You might be aware that he has been one of the fastest bowlers ever to play Test cricket, but did you know that Michael Holding has taste buds for desi delicacies? “I not only enjoy Indian cuisine when I visit the country, but I’m a regular visitor to Indian restaurants when I’m in the UK, especially London. Indian food is not just in India, it’s everywhere,” the 58-year-old told us over the phone from London.
Called ‘Whispering Death’ due to his quiet but pacy approach to the bowling crease, Holding also reminisces about his India visits and the friends for life he has made here. “I only toured India once as a player (1983-84). But I also came here for various tours as a commentator and enjoyed each visit,” he says, adding, “I have made some lasting friendships among ‘the opposition’ and names such as Ravi Shastri, Anshuman Gaekwad and Sunil Gavaskar come readily to my mind.”
Currently beguiling fans with his deep fruity measured Jamaican twang in the commentary box, Holding is also taking pride in the Stevan Riley directed British documentary film, Fire in Babylon, which is about the record-breaking West Indies team of the 1970s and 1980s. It features stock footage and interviews with several former players and officials, including Colin Croft, Deryck Murray, Joel Garner, Gordon Greenidge, Desmond Haynes, Clive Lloyd, Viv Richards and Andy Roberts, apart from Holding. It hits the Indian screens today. “The story that Fire in Babylon is trying to tell is the story of the development and recognition of a region (West Indies) through sport, in this case — cricket and music. It shows how people from the Caribbean, both those living in and outside of the region, got recognition and respect through what the team was doing on the field of play,” says Holding.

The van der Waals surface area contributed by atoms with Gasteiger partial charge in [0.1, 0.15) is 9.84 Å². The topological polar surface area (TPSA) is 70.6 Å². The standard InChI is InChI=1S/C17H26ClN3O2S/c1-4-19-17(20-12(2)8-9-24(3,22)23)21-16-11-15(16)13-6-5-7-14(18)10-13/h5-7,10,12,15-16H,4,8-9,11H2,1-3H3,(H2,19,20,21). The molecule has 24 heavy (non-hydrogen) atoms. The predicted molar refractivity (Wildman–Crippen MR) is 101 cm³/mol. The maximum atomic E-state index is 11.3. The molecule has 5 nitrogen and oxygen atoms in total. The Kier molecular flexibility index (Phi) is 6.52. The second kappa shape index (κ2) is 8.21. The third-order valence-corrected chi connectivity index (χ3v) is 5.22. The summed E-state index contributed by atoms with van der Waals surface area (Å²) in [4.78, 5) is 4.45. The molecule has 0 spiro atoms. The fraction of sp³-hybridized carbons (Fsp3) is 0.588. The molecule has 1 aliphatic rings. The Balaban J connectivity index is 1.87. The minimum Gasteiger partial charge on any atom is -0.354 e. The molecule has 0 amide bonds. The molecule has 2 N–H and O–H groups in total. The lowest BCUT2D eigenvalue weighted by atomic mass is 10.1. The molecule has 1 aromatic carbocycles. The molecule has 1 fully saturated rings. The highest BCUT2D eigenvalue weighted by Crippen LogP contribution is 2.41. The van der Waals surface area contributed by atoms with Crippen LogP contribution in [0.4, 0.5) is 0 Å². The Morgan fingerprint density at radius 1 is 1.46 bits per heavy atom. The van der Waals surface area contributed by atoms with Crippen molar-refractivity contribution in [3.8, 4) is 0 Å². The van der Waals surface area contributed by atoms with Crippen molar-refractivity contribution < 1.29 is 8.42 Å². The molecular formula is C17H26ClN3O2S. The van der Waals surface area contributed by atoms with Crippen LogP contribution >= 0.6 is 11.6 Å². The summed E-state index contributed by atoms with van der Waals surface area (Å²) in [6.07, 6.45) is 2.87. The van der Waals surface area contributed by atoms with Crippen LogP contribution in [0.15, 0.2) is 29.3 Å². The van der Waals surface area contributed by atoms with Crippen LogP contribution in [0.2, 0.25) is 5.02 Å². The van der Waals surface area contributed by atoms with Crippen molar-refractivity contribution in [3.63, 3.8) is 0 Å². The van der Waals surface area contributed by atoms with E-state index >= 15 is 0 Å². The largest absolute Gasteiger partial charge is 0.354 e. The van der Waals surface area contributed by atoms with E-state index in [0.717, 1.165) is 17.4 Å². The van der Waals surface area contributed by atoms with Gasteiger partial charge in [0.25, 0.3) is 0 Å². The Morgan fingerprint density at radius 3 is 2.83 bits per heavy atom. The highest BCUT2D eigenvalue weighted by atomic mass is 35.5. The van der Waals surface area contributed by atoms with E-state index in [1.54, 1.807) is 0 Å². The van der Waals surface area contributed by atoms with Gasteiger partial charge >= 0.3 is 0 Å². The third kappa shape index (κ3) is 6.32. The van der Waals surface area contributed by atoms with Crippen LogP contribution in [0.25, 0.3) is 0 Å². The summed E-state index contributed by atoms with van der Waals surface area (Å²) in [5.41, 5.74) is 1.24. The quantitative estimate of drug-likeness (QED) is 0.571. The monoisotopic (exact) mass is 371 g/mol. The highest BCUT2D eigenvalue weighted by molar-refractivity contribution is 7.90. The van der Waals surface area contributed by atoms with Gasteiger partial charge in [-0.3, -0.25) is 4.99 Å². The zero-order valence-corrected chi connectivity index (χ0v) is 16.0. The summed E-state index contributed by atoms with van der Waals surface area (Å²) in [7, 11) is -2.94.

No Holding back...
Full Name: Michael Anthony Holding
Birthday: February 16, 1954
Birth place: Kingston, Jamaica
Teams: West Indies, Canterbury, Derbyshire, Jamaica, Lancashire, Tasmania
Batting Style: Right-handed
Nickname: Whispering Death
Current job: Commentator
He used his height (6’3”) to generate large amounts of bounce and zip off the pitch.